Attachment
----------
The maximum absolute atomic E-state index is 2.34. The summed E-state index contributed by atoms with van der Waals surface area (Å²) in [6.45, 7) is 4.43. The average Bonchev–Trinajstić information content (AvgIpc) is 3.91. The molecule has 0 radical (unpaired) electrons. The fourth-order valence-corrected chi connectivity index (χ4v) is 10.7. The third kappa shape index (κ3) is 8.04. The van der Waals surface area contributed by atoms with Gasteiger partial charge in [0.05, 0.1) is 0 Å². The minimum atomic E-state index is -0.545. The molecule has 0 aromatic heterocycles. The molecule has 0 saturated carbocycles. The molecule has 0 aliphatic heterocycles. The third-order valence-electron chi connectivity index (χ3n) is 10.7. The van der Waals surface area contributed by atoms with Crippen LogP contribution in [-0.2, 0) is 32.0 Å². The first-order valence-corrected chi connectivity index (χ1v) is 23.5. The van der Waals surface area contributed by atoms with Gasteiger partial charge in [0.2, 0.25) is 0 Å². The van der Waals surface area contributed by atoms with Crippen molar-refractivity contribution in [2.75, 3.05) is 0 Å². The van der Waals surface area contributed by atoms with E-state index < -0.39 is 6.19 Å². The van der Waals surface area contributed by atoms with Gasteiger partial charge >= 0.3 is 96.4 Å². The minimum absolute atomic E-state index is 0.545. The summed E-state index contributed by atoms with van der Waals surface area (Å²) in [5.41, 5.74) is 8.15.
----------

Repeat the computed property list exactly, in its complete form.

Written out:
The maximum absolute atomic E-state index is 2.34. The summed E-state index contributed by atoms with van der Waals surface area (Å²) in [6.45, 7) is 4.43. The average Bonchev–Trinajstić information content (AvgIpc) is 3.91. The molecule has 0 radical (unpaired) electrons. The fourth-order valence-corrected chi connectivity index (χ4v) is 10.7. The third kappa shape index (κ3) is 8.04. The van der Waals surface area contributed by atoms with Gasteiger partial charge in [0.05, 0.1) is 0 Å². The minimum atomic E-state index is -0.545. The molecule has 0 aromatic heterocycles. The molecule has 0 saturated carbocycles. The molecule has 0 aliphatic heterocycles. The third-order valence-electron chi connectivity index (χ3n) is 10.7. The van der Waals surface area contributed by atoms with Crippen LogP contribution in [-0.2, 0) is 32.0 Å². The first-order valence-corrected chi connectivity index (χ1v) is 23.5. The van der Waals surface area contributed by atoms with Gasteiger partial charge in [0.2, 0.25) is 0 Å². The van der Waals surface area contributed by atoms with Crippen molar-refractivity contribution in [2.75, 3.05) is 0 Å². The van der Waals surface area contributed by atoms with E-state index < -0.39 is 6.19 Å². The van der Waals surface area contributed by atoms with Gasteiger partial charge >= 0.3 is 96.4 Å². The minimum absolute atomic E-state index is 0.545. The summed E-state index contributed by atoms with van der Waals surface area (Å²) in [5.41, 5.74) is 8.15.